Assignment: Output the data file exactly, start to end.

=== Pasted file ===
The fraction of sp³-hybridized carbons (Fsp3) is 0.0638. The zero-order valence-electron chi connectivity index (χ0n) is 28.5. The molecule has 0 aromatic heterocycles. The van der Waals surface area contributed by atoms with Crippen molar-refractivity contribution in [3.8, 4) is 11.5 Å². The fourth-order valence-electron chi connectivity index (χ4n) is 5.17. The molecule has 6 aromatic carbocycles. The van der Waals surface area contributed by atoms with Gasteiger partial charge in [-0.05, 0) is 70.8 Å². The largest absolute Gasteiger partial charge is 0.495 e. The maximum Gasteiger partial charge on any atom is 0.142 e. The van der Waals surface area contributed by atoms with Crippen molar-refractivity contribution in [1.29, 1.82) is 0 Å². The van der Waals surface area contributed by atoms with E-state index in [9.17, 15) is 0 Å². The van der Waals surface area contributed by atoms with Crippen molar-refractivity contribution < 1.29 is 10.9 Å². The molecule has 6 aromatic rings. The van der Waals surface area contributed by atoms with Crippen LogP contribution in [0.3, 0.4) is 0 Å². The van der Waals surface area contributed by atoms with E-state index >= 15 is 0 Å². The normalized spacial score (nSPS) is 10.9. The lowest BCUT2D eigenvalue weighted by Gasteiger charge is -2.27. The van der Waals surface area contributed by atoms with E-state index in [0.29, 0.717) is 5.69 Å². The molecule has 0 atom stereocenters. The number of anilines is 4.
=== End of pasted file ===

The fraction of sp³-hybridized carbons (Fsp3) is 0.0638. The zero-order valence-electron chi connectivity index (χ0n) is 28.5. The molecule has 0 aromatic heterocycles. The van der Waals surface area contributed by atoms with Crippen molar-refractivity contribution in [3.8, 4) is 11.5 Å². The fourth-order valence-electron chi connectivity index (χ4n) is 5.17. The molecule has 6 aromatic carbocycles. The van der Waals surface area contributed by atoms with Gasteiger partial charge in [-0.05, 0) is 70.8 Å². The largest absolute Gasteiger partial charge is 0.495 e. The maximum Gasteiger partial charge on any atom is 0.142 e. The van der Waals surface area contributed by atoms with Crippen molar-refractivity contribution in [1.29, 1.82) is 0 Å². The van der Waals surface area contributed by atoms with E-state index in [9.17, 15) is 0 Å². The van der Waals surface area contributed by atoms with Crippen molar-refractivity contribution < 1.29 is 10.9 Å². The molecule has 6 aromatic rings. The van der Waals surface area contributed by atoms with Crippen LogP contribution in [0.3, 0.4) is 0 Å². The van der Waals surface area contributed by atoms with E-state index >= 15 is 0 Å². The normalized spacial score (nSPS) is 10.9. The lowest BCUT2D eigenvalue weighted by Gasteiger charge is -2.27. The van der Waals surface area contributed by atoms with E-state index in [0.29, 0.717) is 5.69 Å². The molecule has 0 atom stereocenters. The number of anilines is 4.